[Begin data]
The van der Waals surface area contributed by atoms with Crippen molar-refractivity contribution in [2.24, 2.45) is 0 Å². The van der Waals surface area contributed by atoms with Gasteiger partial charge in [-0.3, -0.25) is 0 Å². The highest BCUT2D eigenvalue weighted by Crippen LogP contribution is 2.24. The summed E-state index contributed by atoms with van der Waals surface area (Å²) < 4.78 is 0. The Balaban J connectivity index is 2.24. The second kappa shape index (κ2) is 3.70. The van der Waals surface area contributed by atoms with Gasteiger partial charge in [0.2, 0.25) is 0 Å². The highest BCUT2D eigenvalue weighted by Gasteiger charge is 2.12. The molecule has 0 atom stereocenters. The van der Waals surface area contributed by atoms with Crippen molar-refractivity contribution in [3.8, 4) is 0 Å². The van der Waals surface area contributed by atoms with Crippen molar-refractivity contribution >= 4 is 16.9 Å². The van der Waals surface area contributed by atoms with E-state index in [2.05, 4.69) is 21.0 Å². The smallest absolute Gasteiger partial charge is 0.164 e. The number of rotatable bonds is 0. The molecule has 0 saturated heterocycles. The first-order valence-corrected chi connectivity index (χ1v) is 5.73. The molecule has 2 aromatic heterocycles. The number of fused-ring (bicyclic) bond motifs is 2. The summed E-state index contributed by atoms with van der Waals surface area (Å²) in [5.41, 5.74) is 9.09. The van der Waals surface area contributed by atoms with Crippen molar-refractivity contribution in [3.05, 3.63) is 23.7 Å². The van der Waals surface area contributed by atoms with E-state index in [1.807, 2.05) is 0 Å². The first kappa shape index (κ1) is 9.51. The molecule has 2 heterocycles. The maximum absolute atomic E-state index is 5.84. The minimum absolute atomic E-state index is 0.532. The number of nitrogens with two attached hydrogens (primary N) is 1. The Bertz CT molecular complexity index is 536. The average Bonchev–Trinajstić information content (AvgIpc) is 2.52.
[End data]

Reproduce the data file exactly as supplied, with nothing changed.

The van der Waals surface area contributed by atoms with Crippen molar-refractivity contribution in [2.24, 2.45) is 0 Å². The van der Waals surface area contributed by atoms with Gasteiger partial charge in [-0.3, -0.25) is 0 Å². The highest BCUT2D eigenvalue weighted by Crippen LogP contribution is 2.24. The summed E-state index contributed by atoms with van der Waals surface area (Å²) < 4.78 is 0. The Balaban J connectivity index is 2.24. The second kappa shape index (κ2) is 3.70. The van der Waals surface area contributed by atoms with Gasteiger partial charge in [0.2, 0.25) is 0 Å². The highest BCUT2D eigenvalue weighted by Gasteiger charge is 2.12. The molecule has 0 atom stereocenters. The van der Waals surface area contributed by atoms with Crippen molar-refractivity contribution in [3.8, 4) is 0 Å². The van der Waals surface area contributed by atoms with Crippen molar-refractivity contribution >= 4 is 16.9 Å². The van der Waals surface area contributed by atoms with E-state index in [2.05, 4.69) is 21.0 Å². The smallest absolute Gasteiger partial charge is 0.164 e. The number of rotatable bonds is 0. The molecule has 0 saturated heterocycles. The first-order valence-corrected chi connectivity index (χ1v) is 5.73. The molecule has 2 aromatic heterocycles. The number of fused-ring (bicyclic) bond motifs is 2. The summed E-state index contributed by atoms with van der Waals surface area (Å²) in [5.41, 5.74) is 9.09. The van der Waals surface area contributed by atoms with Crippen molar-refractivity contribution in [3.05, 3.63) is 23.7 Å². The van der Waals surface area contributed by atoms with E-state index in [1.807, 2.05) is 0 Å². The first kappa shape index (κ1) is 9.51. The molecule has 2 heterocycles. The maximum absolute atomic E-state index is 5.84. The minimum absolute atomic E-state index is 0.532. The number of nitrogens with two attached hydrogens (primary N) is 1. The Bertz CT molecular complexity index is 536. The average Bonchev–Trinajstić information content (AvgIpc) is 2.52.